When we hear the term “chronic disease,” what usually comes to mind is, if not hypertension, diabetes. However, these conditions are mere byproducts of a fast-growing, serious, complex, chronic disease called obesity which, according to the Centers for Disease Control and Prevention (CDC), affects roughly 1 in 5 children.
If you’re on this page because you’re concerned that your youngster is gaining more weight than they should, the information we’ve provided below can give you a useful insight into childhood obesity, particularly when you should see your pediatrician for intervention.
To discuss what childhood obesity is, we must first define the term “obesity.” A person is considered obese when their weight is over a certain number that is considered normal for a person of that age, height, and weight. In particular, it is concerning when this excess weight is due to body fat, not increased muscle tone, such as someone who is very athletic.
In order to quantify obesity, clinicians use a measurement called body mass index (BMI). This combines height, weight, and age and creates a score where a lower number indicates a healthier BMI. A score of 18.5 to 24.9 is considered normal; 25-29.9 is considered overweight, or at risk for obesity; and anything greater than 29.9 is considered obese.
Risk Factors for Childhood Obesity
The most common cause of childhood obesity is a sedentary lifestyle in which the child is not getting enough physical activity, and their diet consists of too many junk foods and not enough nutritional foods. In addition to poor diet and sedentary lifestyle, childhood obesity can be precipitated by the following factors:
- Psychological factors – Stress, whether at home or in school, can increase your child’s risk for obesity
- Socioeconomic factors – People in lower-income neighborhoods have limited resources to buy healthy food and may not have access to a place for exercise.
For years, numerous studies have been conducted to assess the effects of obesity. The results have demonstrated that people who are obese have what is called persistent, low-grade inflammation, which puts them at a greater risk for various serious health problems, including the following:
- Heart disease
- High blood pressure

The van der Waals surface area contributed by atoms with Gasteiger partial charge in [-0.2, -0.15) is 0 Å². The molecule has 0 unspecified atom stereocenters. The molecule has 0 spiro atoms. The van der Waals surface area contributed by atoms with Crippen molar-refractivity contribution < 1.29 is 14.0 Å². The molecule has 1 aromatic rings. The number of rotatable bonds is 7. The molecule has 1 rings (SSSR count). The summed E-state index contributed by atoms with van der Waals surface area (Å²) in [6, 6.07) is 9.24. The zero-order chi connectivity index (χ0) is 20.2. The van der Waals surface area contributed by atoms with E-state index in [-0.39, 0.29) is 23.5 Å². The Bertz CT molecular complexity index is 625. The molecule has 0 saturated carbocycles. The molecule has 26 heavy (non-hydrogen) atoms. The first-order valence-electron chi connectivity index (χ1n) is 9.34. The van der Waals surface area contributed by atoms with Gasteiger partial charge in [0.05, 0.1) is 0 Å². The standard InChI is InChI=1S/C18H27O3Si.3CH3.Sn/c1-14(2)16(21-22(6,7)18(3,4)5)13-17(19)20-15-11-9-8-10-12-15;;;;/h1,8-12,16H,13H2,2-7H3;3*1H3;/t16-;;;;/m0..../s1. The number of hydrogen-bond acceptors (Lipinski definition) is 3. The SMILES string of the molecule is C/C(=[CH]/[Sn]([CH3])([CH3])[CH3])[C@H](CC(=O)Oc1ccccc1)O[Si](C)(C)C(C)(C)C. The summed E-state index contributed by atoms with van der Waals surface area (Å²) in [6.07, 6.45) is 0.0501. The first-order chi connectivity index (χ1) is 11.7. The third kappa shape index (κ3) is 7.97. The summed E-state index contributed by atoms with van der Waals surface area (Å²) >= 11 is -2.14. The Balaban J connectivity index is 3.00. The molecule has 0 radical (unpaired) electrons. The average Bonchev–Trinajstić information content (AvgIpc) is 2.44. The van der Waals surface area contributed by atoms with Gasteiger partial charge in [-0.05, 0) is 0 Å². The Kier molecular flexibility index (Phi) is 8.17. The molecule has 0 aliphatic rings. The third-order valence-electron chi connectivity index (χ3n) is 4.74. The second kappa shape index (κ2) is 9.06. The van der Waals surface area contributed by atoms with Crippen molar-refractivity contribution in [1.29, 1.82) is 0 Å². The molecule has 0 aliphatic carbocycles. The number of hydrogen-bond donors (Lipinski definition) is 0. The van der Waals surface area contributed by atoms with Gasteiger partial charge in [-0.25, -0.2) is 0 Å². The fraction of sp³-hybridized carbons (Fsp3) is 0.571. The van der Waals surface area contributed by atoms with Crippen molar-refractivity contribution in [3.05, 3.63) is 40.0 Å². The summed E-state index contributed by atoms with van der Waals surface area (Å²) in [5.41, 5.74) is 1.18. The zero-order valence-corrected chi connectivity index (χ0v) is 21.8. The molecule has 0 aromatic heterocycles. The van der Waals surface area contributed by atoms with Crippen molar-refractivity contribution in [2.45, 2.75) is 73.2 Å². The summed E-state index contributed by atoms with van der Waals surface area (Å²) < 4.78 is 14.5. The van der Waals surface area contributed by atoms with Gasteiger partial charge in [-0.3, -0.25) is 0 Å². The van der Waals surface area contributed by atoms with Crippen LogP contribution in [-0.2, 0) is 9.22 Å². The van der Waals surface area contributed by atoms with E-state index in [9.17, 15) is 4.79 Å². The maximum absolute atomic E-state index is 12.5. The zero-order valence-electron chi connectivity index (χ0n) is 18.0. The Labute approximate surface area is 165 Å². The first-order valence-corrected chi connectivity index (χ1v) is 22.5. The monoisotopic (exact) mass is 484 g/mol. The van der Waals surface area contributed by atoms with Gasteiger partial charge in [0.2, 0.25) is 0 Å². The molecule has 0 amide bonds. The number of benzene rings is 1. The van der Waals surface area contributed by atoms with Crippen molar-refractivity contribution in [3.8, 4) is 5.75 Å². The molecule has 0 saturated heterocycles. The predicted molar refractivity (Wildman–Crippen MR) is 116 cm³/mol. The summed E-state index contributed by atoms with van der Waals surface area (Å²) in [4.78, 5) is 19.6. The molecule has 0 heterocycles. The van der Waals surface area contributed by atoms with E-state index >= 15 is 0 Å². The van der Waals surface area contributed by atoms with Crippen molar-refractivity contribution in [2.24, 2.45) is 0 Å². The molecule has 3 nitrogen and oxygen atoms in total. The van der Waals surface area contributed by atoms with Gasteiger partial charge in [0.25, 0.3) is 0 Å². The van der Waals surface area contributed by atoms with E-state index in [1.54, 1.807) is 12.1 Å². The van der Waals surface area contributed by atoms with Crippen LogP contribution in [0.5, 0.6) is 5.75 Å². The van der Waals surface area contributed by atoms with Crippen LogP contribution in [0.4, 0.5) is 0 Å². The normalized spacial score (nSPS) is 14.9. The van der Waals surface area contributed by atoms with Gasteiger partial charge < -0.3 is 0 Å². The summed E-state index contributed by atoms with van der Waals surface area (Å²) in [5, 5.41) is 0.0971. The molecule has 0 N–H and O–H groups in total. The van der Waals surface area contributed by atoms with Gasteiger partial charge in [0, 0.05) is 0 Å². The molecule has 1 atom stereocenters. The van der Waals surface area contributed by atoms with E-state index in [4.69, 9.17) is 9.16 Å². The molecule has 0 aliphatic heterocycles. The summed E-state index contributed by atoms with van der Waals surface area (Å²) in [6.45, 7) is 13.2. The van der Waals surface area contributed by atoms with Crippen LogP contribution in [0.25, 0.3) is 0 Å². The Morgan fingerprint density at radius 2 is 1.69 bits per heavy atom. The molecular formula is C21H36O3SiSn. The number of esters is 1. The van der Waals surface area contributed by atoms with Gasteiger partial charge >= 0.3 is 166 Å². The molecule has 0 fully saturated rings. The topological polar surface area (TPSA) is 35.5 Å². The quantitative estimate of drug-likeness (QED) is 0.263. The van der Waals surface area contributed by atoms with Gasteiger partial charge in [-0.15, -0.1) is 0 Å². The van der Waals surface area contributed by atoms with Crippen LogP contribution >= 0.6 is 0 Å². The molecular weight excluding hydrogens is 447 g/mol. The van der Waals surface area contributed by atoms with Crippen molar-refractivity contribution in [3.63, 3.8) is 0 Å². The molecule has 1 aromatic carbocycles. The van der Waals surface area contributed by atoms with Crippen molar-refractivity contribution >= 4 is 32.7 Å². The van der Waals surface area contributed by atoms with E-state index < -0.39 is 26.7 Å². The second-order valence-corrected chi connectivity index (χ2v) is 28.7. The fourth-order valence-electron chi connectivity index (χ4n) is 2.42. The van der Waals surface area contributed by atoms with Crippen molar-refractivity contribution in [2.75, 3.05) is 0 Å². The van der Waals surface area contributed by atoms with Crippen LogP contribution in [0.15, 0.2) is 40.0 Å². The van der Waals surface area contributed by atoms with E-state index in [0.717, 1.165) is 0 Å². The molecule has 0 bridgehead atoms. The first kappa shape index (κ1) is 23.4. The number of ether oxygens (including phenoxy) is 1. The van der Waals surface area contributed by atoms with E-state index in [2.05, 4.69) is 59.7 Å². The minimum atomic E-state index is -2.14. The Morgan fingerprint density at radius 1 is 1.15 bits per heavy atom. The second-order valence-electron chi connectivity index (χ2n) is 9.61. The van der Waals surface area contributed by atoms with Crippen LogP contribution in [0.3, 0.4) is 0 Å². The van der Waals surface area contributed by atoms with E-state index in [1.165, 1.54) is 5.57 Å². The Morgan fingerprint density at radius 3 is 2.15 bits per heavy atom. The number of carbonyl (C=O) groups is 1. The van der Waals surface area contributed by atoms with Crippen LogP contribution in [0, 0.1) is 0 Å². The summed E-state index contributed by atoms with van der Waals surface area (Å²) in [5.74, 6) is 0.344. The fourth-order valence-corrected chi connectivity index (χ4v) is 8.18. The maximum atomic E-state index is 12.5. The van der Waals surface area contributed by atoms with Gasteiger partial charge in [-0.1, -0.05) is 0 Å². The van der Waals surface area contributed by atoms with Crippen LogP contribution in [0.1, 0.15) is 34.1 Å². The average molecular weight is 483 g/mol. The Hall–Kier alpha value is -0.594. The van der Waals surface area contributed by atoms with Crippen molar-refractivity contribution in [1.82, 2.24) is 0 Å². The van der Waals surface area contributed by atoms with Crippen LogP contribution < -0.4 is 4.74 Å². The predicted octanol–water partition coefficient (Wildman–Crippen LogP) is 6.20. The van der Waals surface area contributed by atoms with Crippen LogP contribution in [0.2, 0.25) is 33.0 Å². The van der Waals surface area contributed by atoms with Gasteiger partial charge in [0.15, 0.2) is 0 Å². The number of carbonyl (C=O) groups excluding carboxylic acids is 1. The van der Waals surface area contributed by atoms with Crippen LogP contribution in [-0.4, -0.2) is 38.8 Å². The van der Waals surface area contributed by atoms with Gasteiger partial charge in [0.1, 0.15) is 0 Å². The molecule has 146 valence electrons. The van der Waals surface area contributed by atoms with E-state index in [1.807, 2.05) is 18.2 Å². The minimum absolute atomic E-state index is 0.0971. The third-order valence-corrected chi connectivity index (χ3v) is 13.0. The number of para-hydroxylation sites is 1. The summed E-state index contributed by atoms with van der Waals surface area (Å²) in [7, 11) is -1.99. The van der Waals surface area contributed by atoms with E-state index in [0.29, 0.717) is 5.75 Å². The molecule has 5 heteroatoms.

- Type 2 diabetes
The more excess weight your child carries, the higher their risk of developing serious diseases, such as the ones listed above.
When to Seek Treatment for Childhood Obesity
If you are worried about your child’s weight, particularly if they have been gaining weight quickly and are lethargic or get tired easily, visit your pediatrician, so they can address these concerns.
Your pediatrician will measure your child’s BMI to see if they fall into the overweight or obese category.
Given the complexity of obesity, your pediatrician may recommend a multifaceted treatment approach. In conjunction with dietary modifications, your pediatrician will likely recommend behavioral and lifestyle strategies.
Dietary modifications can include the following:
- Discouraging intake of sugary drinks
- Avoiding eating fast food and other high-calorie foods
- Decreasing portion sizes
- Incorporating real, whole, and fiber-rich foods and healthy snacks
In addition, your pediatrician may recommend that you see a pediatric nutritionist for counseling. This way, you can get help with planning healthy meals and learn which foods should be included in your child’s diet more frequently, and which ones should be avoided.
Behavioral modification strategies include teaching your child about keeping food diaries and avoiding eating while watching TV, among other unhealthy habits. Your pediatrician may also recommend planning family activities that include exercise like swimming, biking, or hiking, or getting your child involved in a school or club sport. The most important thing is that your child is exercising regularly. The intensity of the exercise is less important than the frequency, which is helpful for keeping your child engaged and interested in various forms of exercise.
It’s worth mentioning that you should not implement dietary restrictions unless permitted by your pediatrician. Restricting certain foods or using food as a reward or punishment can do more harm than good: it can change your child’s perspective on food and even cause them to lose touch with their body’s natural signals. As a result, they overeat or not eat enough, or use food as a coping mechanism when their emotions arise. This can ultimately lead to eating disorder.
It is important to not only encourage your child to make healthy dietary choices and lifestyle habits but also to help them establish a wholesome relationship with food.
Childhood Obesity Treatment in Palm Harbor, Trinity, Westchase, and Lutz, FL
At Children’s Medical Center, we offer a whole array of pediatric healthcare services— including pediatric nutritional counseling, well-child visits, and behavioral health services— to live up to our commitment to advancing the health and well-being of the children in the communities we are privileged to serve.
Our dynamic team includes board-certified pediatricians and a pediatric nutritionist who are dedicated to working closely with families and equipping them with all the resources necessary to guide children, especially those dealing with weight problems, along the path to a healthy, active, and happy life.
Book an appointment with one of our providers today. Contact us at 727-787-6335, or click here to check our location nearest you.